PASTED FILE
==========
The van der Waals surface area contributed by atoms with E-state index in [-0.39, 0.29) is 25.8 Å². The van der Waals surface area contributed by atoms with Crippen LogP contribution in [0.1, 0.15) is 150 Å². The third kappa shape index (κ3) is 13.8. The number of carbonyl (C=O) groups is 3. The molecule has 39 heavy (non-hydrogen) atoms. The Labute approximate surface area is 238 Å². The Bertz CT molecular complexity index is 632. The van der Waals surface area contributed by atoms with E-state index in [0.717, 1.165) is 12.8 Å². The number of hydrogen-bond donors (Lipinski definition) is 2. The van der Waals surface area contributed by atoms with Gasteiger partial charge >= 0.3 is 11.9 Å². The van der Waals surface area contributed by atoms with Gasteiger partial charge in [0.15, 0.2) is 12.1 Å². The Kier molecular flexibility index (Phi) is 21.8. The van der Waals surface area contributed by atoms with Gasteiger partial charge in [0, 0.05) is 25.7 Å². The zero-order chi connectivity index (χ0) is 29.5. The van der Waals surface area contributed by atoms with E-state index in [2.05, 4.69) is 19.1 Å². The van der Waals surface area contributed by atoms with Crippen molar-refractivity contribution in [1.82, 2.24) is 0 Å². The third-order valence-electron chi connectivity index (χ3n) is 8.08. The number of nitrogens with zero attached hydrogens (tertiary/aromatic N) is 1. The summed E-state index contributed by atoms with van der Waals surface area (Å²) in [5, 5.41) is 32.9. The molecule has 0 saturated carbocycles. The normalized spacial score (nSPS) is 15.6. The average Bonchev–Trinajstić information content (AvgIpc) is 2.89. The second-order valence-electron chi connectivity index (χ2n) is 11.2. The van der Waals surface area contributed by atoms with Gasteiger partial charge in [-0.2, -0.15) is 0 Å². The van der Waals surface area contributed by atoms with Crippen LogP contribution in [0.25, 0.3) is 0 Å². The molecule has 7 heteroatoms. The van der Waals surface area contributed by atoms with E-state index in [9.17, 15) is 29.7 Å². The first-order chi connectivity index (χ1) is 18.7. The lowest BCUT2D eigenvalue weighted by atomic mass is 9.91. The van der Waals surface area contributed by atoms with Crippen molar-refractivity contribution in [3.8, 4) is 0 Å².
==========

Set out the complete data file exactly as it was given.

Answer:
The van der Waals surface area contributed by atoms with E-state index in [-0.39, 0.29) is 25.8 Å². The van der Waals surface area contributed by atoms with Crippen LogP contribution in [0.1, 0.15) is 150 Å². The third kappa shape index (κ3) is 13.8. The number of carbonyl (C=O) groups is 3. The molecule has 39 heavy (non-hydrogen) atoms. The Labute approximate surface area is 238 Å². The Bertz CT molecular complexity index is 632. The van der Waals surface area contributed by atoms with E-state index in [0.717, 1.165) is 12.8 Å². The number of hydrogen-bond donors (Lipinski definition) is 2. The van der Waals surface area contributed by atoms with Gasteiger partial charge >= 0.3 is 11.9 Å². The van der Waals surface area contributed by atoms with Gasteiger partial charge in [0.15, 0.2) is 12.1 Å². The Kier molecular flexibility index (Phi) is 21.8. The van der Waals surface area contributed by atoms with Gasteiger partial charge in [0, 0.05) is 25.7 Å². The zero-order chi connectivity index (χ0) is 29.5. The van der Waals surface area contributed by atoms with E-state index in [2.05, 4.69) is 19.1 Å². The van der Waals surface area contributed by atoms with Crippen molar-refractivity contribution in [1.82, 2.24) is 0 Å². The third-order valence-electron chi connectivity index (χ3n) is 8.08. The number of nitrogens with zero attached hydrogens (tertiary/aromatic N) is 1. The summed E-state index contributed by atoms with van der Waals surface area (Å²) in [5, 5.41) is 32.9. The molecule has 0 saturated carbocycles. The normalized spacial score (nSPS) is 15.6. The average Bonchev–Trinajstić information content (AvgIpc) is 2.89. The second-order valence-electron chi connectivity index (χ2n) is 11.2. The van der Waals surface area contributed by atoms with Gasteiger partial charge in [-0.2, -0.15) is 0 Å². The van der Waals surface area contributed by atoms with Crippen LogP contribution in [0.25, 0.3) is 0 Å². The molecule has 7 heteroatoms. The van der Waals surface area contributed by atoms with E-state index in [9.17, 15) is 29.7 Å². The first-order chi connectivity index (χ1) is 18.7. The lowest BCUT2D eigenvalue weighted by atomic mass is 9.91. The van der Waals surface area contributed by atoms with Crippen molar-refractivity contribution in [3.8, 4) is 0 Å².